This HURRIPLAN delivery on February 21-22, brought together graduate students from the Yale University School of Forestry and Environmental Studies, Urban Resilience course and members of Bridgeport's East End Community. Bridgeport's Department of
Economic Development hosted this event at the Jenny Tisdale School. Connecticut State Senator Richard Blumenthal, Bridgeport Mayor Bill Finch and City Economic Development Director David Kooris visited and remarked on the importance of community-wide resilience (pictured). NDPTC instructors Dean Sakamoto, who is also the Yale course faculty, Don Watson and Dennis Hwang led this delivery. For further information, click here.
For more information, click this link: Bridgeport Delivery
NDPTC works in close partnership with the Center for Excellence in Disaster Management and Humanitarian Assistance (CFE-DMHA) in various research projects. The recent Super Typhoon Haiyan (locally known as Yolanda) spurred many formal and informal subject-matter exchanges and initiatives. CFE-DMHA recently released a report and shared with NDPTC, the United States Pacific Command (USPACOM) one-year look at the lessons learned and best practices in the response to Haiyan called “Operation DAMAYAN.”View Full Report
Mr. Shieh will be speaking this Wednesday evening about the intersection of science and the humanities, using hazardous weather as the unifying theme. The lecture is titled, "The Skies of Our Living Laboratory: Cultivating Regional Literacy through Inspired Science" Mr. Owen Shieh is the Weather and Climate Program Manager at the National Disaster Preparedness Training Center.
The lecture is Wednesday, January 28th, 2015 at 6:30 – 8:30 p.m. Keoni Auditorium, Imin International Conference Center.
For more information, click here to view website.
NDPTC's Executive Director Karl Kim recounts the lessons learned from the 2004 Indian Ocean Tsunami that we should not forget in today's Honolulu Star Advertiser.
The National Disaster Preparedness Training Center (NDPTC) and the University of Hawaii’s Department of Urban and Regional Planning (DURP) are sponsoring a workshop on the ComMIT: COMmunity Model Interface for Tsunami. The workshop will be held at the University of Hawaii at Manoa campus from January 5 – 9, from 8:30 AM to 4:30 PM. Participants will gain a basic understanding of tsunami science, the methodology behind the tsunami modeling, the data requirements to model the impact of tsunamis, as well as be able to run scenario-based exercises and perform a hazard assessment of a coastal community. Furthermore, student participants will have the opportunity to earn three hours of graduate level credit upon completion of an additional tsunami disaster risk resiliency research project.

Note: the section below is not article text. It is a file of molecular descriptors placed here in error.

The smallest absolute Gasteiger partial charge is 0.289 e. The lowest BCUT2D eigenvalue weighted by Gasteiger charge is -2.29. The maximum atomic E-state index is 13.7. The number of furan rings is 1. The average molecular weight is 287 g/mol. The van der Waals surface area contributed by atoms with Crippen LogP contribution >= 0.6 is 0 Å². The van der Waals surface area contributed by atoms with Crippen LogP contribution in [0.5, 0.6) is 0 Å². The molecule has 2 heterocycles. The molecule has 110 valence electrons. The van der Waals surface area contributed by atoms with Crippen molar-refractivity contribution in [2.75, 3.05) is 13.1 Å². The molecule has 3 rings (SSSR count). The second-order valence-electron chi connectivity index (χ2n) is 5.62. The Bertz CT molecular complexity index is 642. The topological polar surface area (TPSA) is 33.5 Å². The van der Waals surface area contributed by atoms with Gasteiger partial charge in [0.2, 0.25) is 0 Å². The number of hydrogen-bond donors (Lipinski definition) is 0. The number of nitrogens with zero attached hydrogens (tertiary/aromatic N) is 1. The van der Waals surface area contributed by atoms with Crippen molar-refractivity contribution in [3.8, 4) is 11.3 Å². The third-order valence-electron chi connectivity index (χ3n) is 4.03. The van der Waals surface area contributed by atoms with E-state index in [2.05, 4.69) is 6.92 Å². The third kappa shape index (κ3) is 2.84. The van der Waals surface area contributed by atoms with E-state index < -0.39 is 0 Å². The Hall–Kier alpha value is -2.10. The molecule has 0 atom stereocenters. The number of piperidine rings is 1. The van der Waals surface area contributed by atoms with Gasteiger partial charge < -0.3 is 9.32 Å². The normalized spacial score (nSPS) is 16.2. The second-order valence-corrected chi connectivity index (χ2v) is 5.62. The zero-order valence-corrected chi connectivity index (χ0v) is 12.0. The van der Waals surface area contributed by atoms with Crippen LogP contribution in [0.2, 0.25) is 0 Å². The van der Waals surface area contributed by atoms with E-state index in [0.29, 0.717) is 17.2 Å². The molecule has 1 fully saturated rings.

After this five-day training, students presented their project results.
NDPTC instructor Dennis Hwang presents the High Wind Module of HURRIPLAN to state and local officials, planning and design professionals in Tuckerton, New Jersey. This delivery of HURRIPLAN is being held at the Jacques Cousteau National Estuarine Research Reserve with over forty participants on January 8-9. Don Watson and Dean Sakamoto are also participating as NDPTC instructors.
The National Disaster Preparedness Training Center (NDPTC) and the National Oceanic and Atmospheric Administration's (NOAA) Pacific Marine Environmental Laboratories (PMEL) deliver ComMIT: Community Model Interface for Tsunami training at the University of Hawaii at Manoa campus. This inaugural demo training is in preparation as NDPTC works with NOAA to create a FEMA certified training course. The current course is a five-day course from January 5 - 9, 2015, and is jointly sponsored by the University of Hawaii's Department of Urban and Regional Planning, and Disaster Management and Humanitarian Assistance Graduate Certificate Program. The class is composed of graduate students, researchers, and observers from the emergency management and tsunami training outreach community. After completion of the five-day training, graduate students are able to earn 3.0 credits of graduate level coursework upon completion of additional work, which may be used towards an advanced degree.
The ComMIT tool was developed in the aftermath of the deadly 2004 Indian Ocean tsunami after officials identified the need for accessible modeling tools. ComMIT enables government agencies and others in the coastal region to run tsunami models, using data from local or remote databases with an internet-enabled interface. This internet-based approach also creates a virtual, regional, and global community of modelers using the same tools and approaches to understand tsunami threats; all of which are capable of sharing information and insights among themselves. The workshop instruction will be led by Dr. Vasily Titov and Mr. Christopher Moore, who developed ComMIT. Dr. Titov is the Director of the National Oceanic and Atmospheric Administration (NOAA) Center for Tsunami Research and has been the Pacific Marine Environmental Laboratory’s (PMEL) senior tsunami modeler since 1997. Mr. Moore is a physical oceanographer at the NOAA Center for Tsunami Research.
"This is an excellent opportunity for us to collaborate with NOAA's PMEL in furthering knowledge and applications of tsunami science and modeling,” said NDPTC Executive Director Karl Kim, who also is a UH Mānoa urban and regional planning professor. “In Hawaii, tsunamis have killed more people than all other natural hazards combined. We need to understand not just the generation and propagation of tsunamis, but their impact, especially in coastal, urban communities. This course will help us to better plan for and mitigate the potentially devastating effects of tsunamis."